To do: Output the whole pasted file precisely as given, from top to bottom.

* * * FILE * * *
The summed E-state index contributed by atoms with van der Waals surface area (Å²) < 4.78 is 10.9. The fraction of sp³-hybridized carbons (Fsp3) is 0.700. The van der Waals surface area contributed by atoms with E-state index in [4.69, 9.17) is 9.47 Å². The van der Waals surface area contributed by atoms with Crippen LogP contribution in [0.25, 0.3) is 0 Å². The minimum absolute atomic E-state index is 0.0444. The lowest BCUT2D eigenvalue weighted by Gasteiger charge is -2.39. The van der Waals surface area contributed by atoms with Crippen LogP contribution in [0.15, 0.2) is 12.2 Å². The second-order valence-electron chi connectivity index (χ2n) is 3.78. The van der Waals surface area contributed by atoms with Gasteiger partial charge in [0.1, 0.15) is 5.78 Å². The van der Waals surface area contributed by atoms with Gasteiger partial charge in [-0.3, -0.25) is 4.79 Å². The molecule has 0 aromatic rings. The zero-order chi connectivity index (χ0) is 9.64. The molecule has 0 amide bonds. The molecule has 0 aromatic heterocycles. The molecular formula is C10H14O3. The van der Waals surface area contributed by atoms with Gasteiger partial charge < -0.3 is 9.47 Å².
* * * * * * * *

The summed E-state index contributed by atoms with van der Waals surface area (Å²) < 4.78 is 10.9. The fraction of sp³-hybridized carbons (Fsp3) is 0.700. The van der Waals surface area contributed by atoms with E-state index in [4.69, 9.17) is 9.47 Å². The van der Waals surface area contributed by atoms with Crippen LogP contribution in [0.25, 0.3) is 0 Å². The minimum absolute atomic E-state index is 0.0444. The lowest BCUT2D eigenvalue weighted by Gasteiger charge is -2.39. The van der Waals surface area contributed by atoms with Crippen LogP contribution in [0.15, 0.2) is 12.2 Å². The second-order valence-electron chi connectivity index (χ2n) is 3.78. The van der Waals surface area contributed by atoms with Gasteiger partial charge in [0.1, 0.15) is 5.78 Å². The van der Waals surface area contributed by atoms with Gasteiger partial charge in [-0.3, -0.25) is 4.79 Å². The molecule has 0 aromatic rings. The zero-order chi connectivity index (χ0) is 9.64. The molecule has 0 amide bonds. The molecule has 0 aromatic heterocycles. The molecular formula is C10H14O3. The van der Waals surface area contributed by atoms with Gasteiger partial charge < -0.3 is 9.47 Å².